BANGKOK — Making new rules doesn’t mean much when even the police ignore them, as City Hall found out this week.
Khaosan Road vendors said Thursday they expect compromise on new regulations after the city failed to win police support for them. The street sellers who rose up in defiance Wednesday said they will remain closed until the city and police agree whose rules will be enforced.
The bustling street went quiet this morning, one day after local cops declined to enforce a city order the vendors move off the sidewalks and into designated areas in the street. The president of the Khaosan vendors association said they won’t open for business until Monday while the official behind the push negotiates with local police.
“We’re going to stop selling until Monday,” said Yada Pornpetrumpa, head of the local vendors guild. “That’s our weekly cleaning day, and then our representatives will meet with the Phra Nakhon administration to discuss whatever result of the talks between City Hall and the local police.”
The rushed enforcement and poor communication led about 100 vendors to march Tuesday on City Hall to ask for compromise on rules they said were impractical and imposed without consultation. They were turned down by Deputy Gov. Sakoltee Phattiyakul, who stood firm that they must be enforced. The vendors accused him of dismissing their concerns and vowed to defy him.
After a street cleaning was held Wednesday morning, the merchants set up their stalls as normal on the sidewalks the deputy governor wanted clear on the first day his order was supposed to go into effect. That led to a brief spat with municipal enforcers, who threatened to press charges against them.
Sakoltee himself later arrived and instructed his tessakit officers to photograph those violating the new rules and ban them from the area. The real police however did nothing, and the vendors operated as usual.
That brought Sakoltee to the table. In the evening, he called for an emergency meeting with the vendors and all related officials to find a solution. He said the police were unclear in why they didn’t enforce his policies.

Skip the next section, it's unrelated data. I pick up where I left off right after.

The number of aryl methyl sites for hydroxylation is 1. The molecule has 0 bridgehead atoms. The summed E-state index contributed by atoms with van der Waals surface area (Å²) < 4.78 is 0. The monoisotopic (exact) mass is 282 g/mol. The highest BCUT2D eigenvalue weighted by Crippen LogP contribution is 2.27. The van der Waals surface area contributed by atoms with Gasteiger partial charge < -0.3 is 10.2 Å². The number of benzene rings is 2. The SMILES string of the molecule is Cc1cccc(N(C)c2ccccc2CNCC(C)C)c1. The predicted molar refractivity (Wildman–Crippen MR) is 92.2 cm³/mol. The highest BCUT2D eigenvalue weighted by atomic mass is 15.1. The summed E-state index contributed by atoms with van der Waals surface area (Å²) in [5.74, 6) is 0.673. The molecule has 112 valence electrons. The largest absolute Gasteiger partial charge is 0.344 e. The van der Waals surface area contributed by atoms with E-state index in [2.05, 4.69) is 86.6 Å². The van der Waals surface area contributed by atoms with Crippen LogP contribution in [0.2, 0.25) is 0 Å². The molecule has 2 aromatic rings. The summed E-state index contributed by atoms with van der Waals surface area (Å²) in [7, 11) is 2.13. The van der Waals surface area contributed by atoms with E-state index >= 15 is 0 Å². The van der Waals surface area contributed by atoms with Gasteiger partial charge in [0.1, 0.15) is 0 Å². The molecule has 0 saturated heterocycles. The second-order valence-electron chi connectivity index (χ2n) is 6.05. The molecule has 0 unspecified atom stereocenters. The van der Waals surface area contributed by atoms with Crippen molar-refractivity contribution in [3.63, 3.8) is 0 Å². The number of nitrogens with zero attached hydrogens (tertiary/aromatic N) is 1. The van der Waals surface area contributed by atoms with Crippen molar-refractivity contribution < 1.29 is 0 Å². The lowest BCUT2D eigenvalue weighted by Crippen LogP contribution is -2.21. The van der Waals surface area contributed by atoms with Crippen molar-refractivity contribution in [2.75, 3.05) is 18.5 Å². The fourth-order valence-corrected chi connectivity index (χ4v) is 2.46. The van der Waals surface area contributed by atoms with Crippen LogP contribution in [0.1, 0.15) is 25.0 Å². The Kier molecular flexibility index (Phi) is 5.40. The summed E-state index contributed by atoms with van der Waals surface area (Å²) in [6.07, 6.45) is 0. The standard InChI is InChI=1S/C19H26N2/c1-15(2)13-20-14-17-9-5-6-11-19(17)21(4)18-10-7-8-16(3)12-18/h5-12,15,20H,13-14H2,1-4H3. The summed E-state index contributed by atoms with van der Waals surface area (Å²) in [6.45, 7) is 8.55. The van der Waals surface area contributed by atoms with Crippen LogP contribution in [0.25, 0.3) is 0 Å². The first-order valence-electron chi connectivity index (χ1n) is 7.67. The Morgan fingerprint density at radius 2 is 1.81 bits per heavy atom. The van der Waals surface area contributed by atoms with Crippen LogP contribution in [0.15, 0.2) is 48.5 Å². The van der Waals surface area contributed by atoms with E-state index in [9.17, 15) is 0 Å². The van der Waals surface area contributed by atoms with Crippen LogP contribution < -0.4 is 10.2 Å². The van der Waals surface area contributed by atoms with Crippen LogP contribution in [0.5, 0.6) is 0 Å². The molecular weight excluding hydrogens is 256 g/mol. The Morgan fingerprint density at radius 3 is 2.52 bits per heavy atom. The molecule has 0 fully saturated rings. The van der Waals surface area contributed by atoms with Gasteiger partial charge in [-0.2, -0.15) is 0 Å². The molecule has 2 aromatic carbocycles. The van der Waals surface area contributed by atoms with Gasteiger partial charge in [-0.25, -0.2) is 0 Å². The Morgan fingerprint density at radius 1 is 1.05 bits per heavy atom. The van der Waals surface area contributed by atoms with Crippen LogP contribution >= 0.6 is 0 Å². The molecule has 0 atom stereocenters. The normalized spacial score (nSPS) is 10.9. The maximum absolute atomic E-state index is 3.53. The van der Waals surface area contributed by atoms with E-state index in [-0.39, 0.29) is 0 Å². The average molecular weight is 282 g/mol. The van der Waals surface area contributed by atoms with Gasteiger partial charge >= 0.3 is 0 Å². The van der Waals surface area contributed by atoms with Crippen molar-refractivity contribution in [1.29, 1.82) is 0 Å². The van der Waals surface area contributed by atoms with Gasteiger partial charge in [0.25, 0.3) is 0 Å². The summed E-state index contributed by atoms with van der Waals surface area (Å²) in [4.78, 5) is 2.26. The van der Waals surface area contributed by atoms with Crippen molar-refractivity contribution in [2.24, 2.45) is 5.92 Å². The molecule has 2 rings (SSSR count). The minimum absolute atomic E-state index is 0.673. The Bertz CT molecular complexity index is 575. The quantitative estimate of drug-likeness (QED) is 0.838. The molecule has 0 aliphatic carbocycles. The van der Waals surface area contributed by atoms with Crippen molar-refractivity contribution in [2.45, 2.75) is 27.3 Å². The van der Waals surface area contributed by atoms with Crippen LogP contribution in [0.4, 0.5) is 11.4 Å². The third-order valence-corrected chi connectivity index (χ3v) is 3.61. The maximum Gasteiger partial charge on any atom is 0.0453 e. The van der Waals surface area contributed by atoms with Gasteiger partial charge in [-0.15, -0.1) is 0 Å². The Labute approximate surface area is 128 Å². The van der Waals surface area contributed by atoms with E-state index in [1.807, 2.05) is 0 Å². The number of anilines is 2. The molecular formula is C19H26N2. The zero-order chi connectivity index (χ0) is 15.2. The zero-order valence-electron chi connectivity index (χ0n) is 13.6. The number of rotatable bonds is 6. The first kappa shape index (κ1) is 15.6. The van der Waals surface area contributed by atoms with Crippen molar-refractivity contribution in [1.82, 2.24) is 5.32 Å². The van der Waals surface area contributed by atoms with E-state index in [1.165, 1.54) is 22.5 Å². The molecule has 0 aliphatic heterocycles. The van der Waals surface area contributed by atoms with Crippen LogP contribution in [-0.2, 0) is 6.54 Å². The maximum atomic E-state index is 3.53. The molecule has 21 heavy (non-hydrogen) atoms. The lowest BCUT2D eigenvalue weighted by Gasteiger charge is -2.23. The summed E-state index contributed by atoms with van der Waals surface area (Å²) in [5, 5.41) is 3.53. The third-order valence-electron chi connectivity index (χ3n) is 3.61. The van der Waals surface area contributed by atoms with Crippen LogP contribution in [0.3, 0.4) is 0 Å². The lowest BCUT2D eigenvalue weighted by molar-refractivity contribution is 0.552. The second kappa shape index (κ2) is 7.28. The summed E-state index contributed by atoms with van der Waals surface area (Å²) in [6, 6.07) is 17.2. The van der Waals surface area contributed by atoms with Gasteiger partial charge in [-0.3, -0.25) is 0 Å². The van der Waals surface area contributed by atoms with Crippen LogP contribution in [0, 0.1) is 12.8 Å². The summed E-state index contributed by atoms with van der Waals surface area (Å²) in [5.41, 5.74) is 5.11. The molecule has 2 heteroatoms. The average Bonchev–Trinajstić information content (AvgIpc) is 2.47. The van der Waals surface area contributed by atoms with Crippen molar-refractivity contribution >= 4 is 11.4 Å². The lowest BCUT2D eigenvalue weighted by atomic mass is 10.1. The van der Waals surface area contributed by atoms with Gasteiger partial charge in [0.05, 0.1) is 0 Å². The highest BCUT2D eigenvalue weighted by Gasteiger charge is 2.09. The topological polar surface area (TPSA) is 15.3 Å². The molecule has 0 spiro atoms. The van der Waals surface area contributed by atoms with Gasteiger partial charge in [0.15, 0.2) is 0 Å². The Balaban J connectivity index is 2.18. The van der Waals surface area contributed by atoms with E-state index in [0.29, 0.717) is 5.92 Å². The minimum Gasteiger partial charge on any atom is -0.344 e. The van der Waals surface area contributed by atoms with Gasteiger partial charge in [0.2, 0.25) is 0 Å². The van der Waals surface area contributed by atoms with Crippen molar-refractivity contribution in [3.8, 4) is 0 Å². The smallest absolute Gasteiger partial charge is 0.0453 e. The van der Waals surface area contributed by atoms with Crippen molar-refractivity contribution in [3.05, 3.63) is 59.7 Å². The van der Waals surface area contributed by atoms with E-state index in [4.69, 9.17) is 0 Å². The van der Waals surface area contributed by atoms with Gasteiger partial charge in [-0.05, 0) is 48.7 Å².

“City Hall has already discussed the issue with all related parties, including the police,” he said. “However, when the day came, some other legal issues were raised and it prevented enforcement of the rules and regulations. I’m not sure what the reasons are.”
One reason may be that the police enforce traffic laws, which call for keeping the streets clear, while City Hall’s domain ends at the edge of the sidewalk.
Chanasongkhram police chief Chakkarit Chosoongnern said Khaosan Road hasn’t been exempted from regular traffic laws, which require that streets be kept clear.
Sakoltee acknowledged yesterday that Khaosan Road has not been exempted, despite it being closed to traffic and operating as a busy street market for decades.
There’s also the fact that, according to the vendors, the cops themselves own many of the street businesses.
Ever since Sakoltee first announced last month that the rules were coming, vendors there have complained of poor communication. They said they weren’t told what they would be and everyone including the police, city and local administrators seemed to have a different idea of them.
They accuse Sakoltee of pushing for poorly considered rules and mismanaging their implementation.
“He claimed that it had all been negotiated, like everything was already in place,” Yada said. “But there’s no justification for putting these extra duties on the police.”
Yada said she would meet with all the vendors today to discuss possible outcomes.
“We have to make everything clear. We have to decide what we’re going to do if we have to be on the street, and what the consequences will be if we don’t,” she said. “If City Hall still cannot come to an agreement with the police, the governor will have to be the one deciding what to do with Khaosan Road.”
But for now, at least, the street strife seems to be on hold.
“Both sides are now backing off,” she said.